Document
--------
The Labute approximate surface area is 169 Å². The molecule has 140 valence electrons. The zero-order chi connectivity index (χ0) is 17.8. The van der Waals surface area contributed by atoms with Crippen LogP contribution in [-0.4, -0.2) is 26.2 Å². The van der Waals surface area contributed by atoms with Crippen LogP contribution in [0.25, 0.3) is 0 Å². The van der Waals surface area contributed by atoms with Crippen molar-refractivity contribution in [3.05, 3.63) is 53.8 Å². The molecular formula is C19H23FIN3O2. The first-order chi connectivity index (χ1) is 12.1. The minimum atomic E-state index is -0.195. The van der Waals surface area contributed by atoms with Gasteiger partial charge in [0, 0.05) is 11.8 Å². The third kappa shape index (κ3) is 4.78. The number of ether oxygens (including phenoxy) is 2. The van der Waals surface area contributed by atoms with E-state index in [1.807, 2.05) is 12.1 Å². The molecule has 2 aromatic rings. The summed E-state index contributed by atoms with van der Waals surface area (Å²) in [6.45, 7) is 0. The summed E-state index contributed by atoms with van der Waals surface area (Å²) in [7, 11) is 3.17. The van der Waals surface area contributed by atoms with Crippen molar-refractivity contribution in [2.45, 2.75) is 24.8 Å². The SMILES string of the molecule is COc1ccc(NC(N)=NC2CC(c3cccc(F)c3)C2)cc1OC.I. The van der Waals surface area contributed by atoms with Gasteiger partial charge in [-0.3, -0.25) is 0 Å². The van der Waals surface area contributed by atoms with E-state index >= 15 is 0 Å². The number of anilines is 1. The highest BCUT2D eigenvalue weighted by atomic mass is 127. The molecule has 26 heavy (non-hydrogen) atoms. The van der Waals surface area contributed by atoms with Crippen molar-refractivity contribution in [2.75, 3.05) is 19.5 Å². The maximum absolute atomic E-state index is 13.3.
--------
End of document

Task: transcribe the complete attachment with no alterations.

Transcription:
The Labute approximate surface area is 169 Å². The molecule has 140 valence electrons. The zero-order chi connectivity index (χ0) is 17.8. The van der Waals surface area contributed by atoms with Crippen LogP contribution in [-0.4, -0.2) is 26.2 Å². The van der Waals surface area contributed by atoms with Crippen LogP contribution in [0.25, 0.3) is 0 Å². The van der Waals surface area contributed by atoms with Crippen molar-refractivity contribution in [3.05, 3.63) is 53.8 Å². The molecular formula is C19H23FIN3O2. The first-order chi connectivity index (χ1) is 12.1. The minimum atomic E-state index is -0.195. The van der Waals surface area contributed by atoms with Gasteiger partial charge in [0, 0.05) is 11.8 Å². The third kappa shape index (κ3) is 4.78. The number of ether oxygens (including phenoxy) is 2. The van der Waals surface area contributed by atoms with E-state index in [1.807, 2.05) is 12.1 Å². The molecule has 2 aromatic rings. The summed E-state index contributed by atoms with van der Waals surface area (Å²) in [6.45, 7) is 0. The summed E-state index contributed by atoms with van der Waals surface area (Å²) in [7, 11) is 3.17. The van der Waals surface area contributed by atoms with Crippen molar-refractivity contribution in [2.45, 2.75) is 24.8 Å². The SMILES string of the molecule is COc1ccc(NC(N)=NC2CC(c3cccc(F)c3)C2)cc1OC.I. The van der Waals surface area contributed by atoms with Gasteiger partial charge in [-0.3, -0.25) is 0 Å². The van der Waals surface area contributed by atoms with E-state index >= 15 is 0 Å². The number of anilines is 1. The highest BCUT2D eigenvalue weighted by atomic mass is 127. The molecule has 26 heavy (non-hydrogen) atoms. The van der Waals surface area contributed by atoms with Crippen molar-refractivity contribution in [2.75, 3.05) is 19.5 Å². The maximum absolute atomic E-state index is 13.3.